CFB: USF has high expectations heading into new season

Head coach Jon Anderson's USF Cougars return a lot of experience, which include twenty returning starters.

"We're going to be good, you see twenty of twenty-two returning starters. I mean that's just nuts. You don't get to see that with a lot of teams," said senior defensive back Tucker Stout.

Quarterback Caden Walters returns to lead an offense that put up an NSIC best 466 yards a game in 2018. Senior running back Gabe Watson was a Harlon Hill Trophy finalist, after rushing for almost 2-thousand yards.

"Yeah there's probably a lot of pressure for him. But a I think he'd be the first to tell you, that the touches don't matter, the yards don't matter, the touchdowns don't matter. The only numbers that matter are the wins, and that's the type of person he is. Our game plan is still going to go through him. I think he is one of the best players in the country at any position," Anderson said.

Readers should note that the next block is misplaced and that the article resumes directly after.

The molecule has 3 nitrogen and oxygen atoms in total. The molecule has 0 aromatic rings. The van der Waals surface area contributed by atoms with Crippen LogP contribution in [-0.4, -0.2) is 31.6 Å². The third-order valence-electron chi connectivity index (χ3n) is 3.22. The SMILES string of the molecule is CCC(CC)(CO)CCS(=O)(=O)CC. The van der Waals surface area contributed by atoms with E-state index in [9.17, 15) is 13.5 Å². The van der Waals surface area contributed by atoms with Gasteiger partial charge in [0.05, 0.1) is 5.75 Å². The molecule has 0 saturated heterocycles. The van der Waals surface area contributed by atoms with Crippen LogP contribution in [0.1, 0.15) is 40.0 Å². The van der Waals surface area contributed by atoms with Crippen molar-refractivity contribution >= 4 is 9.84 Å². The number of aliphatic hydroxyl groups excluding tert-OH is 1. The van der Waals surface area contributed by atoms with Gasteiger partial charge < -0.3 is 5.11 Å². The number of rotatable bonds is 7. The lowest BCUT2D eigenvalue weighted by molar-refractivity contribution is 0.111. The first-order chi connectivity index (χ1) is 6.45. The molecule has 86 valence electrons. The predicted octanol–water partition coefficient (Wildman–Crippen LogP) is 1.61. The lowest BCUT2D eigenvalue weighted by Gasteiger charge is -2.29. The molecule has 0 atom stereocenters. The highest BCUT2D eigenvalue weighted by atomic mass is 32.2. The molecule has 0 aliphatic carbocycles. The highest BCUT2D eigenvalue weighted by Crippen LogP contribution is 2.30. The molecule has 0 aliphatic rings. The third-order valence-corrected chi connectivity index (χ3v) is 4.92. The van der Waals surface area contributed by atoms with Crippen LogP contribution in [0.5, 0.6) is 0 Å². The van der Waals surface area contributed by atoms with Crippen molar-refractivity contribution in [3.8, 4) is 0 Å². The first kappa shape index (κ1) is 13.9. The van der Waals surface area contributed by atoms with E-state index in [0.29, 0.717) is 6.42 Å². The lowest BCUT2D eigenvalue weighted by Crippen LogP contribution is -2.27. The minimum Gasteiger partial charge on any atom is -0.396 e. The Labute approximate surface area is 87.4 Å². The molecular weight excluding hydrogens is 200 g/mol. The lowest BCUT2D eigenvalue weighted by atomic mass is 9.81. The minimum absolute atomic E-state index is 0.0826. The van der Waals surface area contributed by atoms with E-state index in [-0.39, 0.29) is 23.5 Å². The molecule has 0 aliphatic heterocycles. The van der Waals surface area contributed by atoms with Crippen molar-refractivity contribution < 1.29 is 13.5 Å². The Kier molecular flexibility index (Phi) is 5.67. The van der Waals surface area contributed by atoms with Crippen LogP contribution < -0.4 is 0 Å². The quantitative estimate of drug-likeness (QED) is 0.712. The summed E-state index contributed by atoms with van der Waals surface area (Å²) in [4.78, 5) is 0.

"I'm my own biggest critic, so I put a lot of pressure on myself. And just hearing people on Twitter and different preseason accolades, coaches telling me things, other guys talking about me about stuff. And just saying things online, I know there's a lot of pressure on me but i'm going to put more pressure on myself than anyone else can," Watson said.

Ten starters return on a defense which ranked third in the NSIC in scoring defense, giving up nineteen points a game. Linebackers Harvey Enalls and Brody Grantham are two of the best at that position in the league. The Coo hope to really shut teams down.

"The emphasis is to be better and to improve over what we did last year. And with the players we have back and the experience they gained, I intend that to be the way it is," Anderson said.

Last season, the Cougars four losses were by a combined total of eighteen points. Three of those were by a total of eight points.

"It fuels us in so many ways, boosts our confidence up. You know it also makes us play and trust our technique more. You know it's not like I gotta make the big play, everyone has to work as one working unit. Doing the little things right," Stout said.